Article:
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History of The Common Law: The Development of Anglo-American Legal Institutions

John H. Langbein, Renee Lettow Lerner, Bruce P. Smith

$298.00

  • ISBN: 9780735562905

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  • Description

    This introductory text explores the historical origins of the main legal institutions that came to characterize the Anglo-American legal tradition, and to distinguish it from European legal systems. The book contains both text and extracts from historical sources and literature. The book is published in color, and contains over 250 illustrations, many in color, including medieval illuminated manuscripts, paintings, books and manuscripts, caricatures, and photographs.

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  • Details
    Page Count 1184
    Published 08/14/2009
  • Additional Product Details

    Detailed Table of Contents (PDF Download)

    Preface (PDF Download)

    Part I: The English Common Law: Medieval Origins

    Chapter 1. Criminal Procedure and the Origins of the Jury System
    Chapter 2. Civil Justice
    Chapter 3. Shaping the Legal Professions: Bar, Bench, and Books

    Part II: The Second English Legal System

    Chapter 4. The Transformation of the Juries and the Reconstruction of Criminal and Civil Justice
    Chapter 5. The Rise of Equity
    Chapter 6. The Maturation and Reform of Chancery, and the Fusion of Law and Equity

    Part III: Reshaping the Jury

    Chapter 7. Controlling, Reviewing, and Suppressing Juries in England
    Chapter 8. Judge/Jury Relations in America

    Part IV: Criminal Justice

    Chapter 9. Rebuilding Criminal Procedure: The Marian Pretrial and the Altercation Trial
    Chapter 10. The Growth of Defensive Safeguard
    Chapter 11. American Criminal Justice

    Part V: American Initiatives in the Common Law

    Chapter 12. Legal Literature
    Chapter 13. The Reception and Recasting of English Law
    Chapter 14. Legal Education
    Chapter 15. The Legal Profession

    Illustrated Timeline
    Table of English Regnal Years
    Image Acknowledgments
    Text Acknowledgments
    Index

  • Author Information

    John H. Langbein

    John Langbein, Sterling Professor of Law and Legal History, Yale University, is an eminent legal historian and a leading American authority on trust, probate, pension, and investment law. He teaches and writes in the fields of Anglo-American and European legal history, modern comparative law, trust and estate law, and pension and employee benefit law. Professor Langbein has long been active in law reform work, serving under gubernatorial appointment as a Uniform Law Commissioner since 1984. He was the reporter and principal drafter for the Uniform Prudent Investor Act (1994), which governs fiduciary investing in most American states, and he is Associate Reporter for the American Law Institute’s Restatement (Third) of Property: Wills and Other Donative Transfers. Professor Langbein has written extensively about the history of criminal procedure, and about the contrasts between modern American and Continental civil and criminal procedure. His book, The Origins of Adversary Criminal Trial (2003), received the Coif Biennial Book Award (2006) as the outstanding American book on law. In 2000 the American Society for Legal History awarded him the Sutherland Prize for his ''pioneering work'' in legal history. He also coauthors the principal course book on pension law used in American law schools, Pension & Employee Benefit Law (with D. Pratt & S. Stabile, 5th ed. 2010).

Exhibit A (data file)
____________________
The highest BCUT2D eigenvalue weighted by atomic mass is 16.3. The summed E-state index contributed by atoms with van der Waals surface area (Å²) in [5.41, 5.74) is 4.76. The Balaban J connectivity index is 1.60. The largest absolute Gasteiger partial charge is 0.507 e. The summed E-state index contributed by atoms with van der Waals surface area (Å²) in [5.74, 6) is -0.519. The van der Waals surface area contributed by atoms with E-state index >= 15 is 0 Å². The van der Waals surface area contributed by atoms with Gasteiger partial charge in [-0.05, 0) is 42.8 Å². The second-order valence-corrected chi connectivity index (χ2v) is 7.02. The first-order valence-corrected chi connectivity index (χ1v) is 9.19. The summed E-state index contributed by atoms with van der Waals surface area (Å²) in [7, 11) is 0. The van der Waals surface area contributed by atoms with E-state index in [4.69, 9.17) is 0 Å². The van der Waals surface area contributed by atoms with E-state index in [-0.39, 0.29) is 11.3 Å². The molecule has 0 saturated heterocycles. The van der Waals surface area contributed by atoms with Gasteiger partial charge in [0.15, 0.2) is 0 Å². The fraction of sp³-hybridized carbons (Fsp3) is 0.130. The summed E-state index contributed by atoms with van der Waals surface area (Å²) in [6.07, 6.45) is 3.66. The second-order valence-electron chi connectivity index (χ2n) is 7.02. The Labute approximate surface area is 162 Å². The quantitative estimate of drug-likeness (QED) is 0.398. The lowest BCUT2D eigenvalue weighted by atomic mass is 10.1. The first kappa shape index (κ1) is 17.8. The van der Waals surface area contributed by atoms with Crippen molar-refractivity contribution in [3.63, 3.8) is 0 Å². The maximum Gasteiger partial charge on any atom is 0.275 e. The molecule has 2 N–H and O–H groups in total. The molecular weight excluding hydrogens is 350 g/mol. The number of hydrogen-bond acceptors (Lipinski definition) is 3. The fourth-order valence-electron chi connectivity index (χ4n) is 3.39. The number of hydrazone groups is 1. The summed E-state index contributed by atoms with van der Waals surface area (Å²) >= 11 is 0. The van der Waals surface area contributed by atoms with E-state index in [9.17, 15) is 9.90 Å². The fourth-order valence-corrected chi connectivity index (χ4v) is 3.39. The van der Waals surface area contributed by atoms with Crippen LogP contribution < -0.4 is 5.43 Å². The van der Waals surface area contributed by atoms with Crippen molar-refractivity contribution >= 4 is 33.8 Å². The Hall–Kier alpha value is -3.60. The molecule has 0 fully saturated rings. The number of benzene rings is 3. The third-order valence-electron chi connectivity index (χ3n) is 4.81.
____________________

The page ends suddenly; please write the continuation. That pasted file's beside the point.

Renée Lettow Lerner

    Lettow Lerner joined the George Washington University Law School in 1997, after serving as a law clerk to Justice Anthony M. Kennedy and to Judge Stephen F. Williams of the U.S. Court of Appeals for the District of Columbia Circuit. Before attending law school, she did graduate work at Oxford as a Rhodes Scholar in English legal history. From 2003 to 2005, she served as a deputy assistant attorney general in the Office of Legal Counsel at the U.S. Department of Justice. Professor Lerner’s interests, reflected in her writings, include: English and U.S. legal history, civil and criminal procedure, and comparative

    Bruce P. Smith

    Bruce Smith is dean of the University of Illinois College of Law and the Guy Raymond Jones Faculty Scholar. He became the 12th dean of the College in February 2009, having previously served as the College’s associate dean for Academic Affairs and, since 2001, as a member of its faculty. An accomplished legal historian who specializes in Anglo-American criminal procedure in the 18th and 19th centuries, Dean Smith is the author, most recently, of History of the Common Law: The Development of Anglo-American Legal Institutions (2009) (with John Langbein and Renée Lettow Lerner). He is currently completing a second book manuscript, entitled Summary Justice: Magistrates, Theft, and the Law in London and the Urban Atlantic World, 1760-1860. Before entering law teaching, Dean Smith practiced law for five years at Covington & Burling in Washington, D.C., working primarily in the area of intellectual property litigation and sports law – in the latter capacity, representing the National Football League, National Basketball Association, and National Hockey League. He has taught as a visiting professor of law at the University of Michigan Law School and The George Washington University Law School, as an instructor at the University of Oxford and the University of Victoria, and as an invited lecturer at the University of Palermo in Buenos Aires, Argentina. In 2008, he was one of two recipients of the University of Illinois at Urbana-Champaign’s Campus Award for Graduate and Professional Teaching, which recognizes excellence in the classroom, innovative approaches to teaching, and other contributions to improved instruction.

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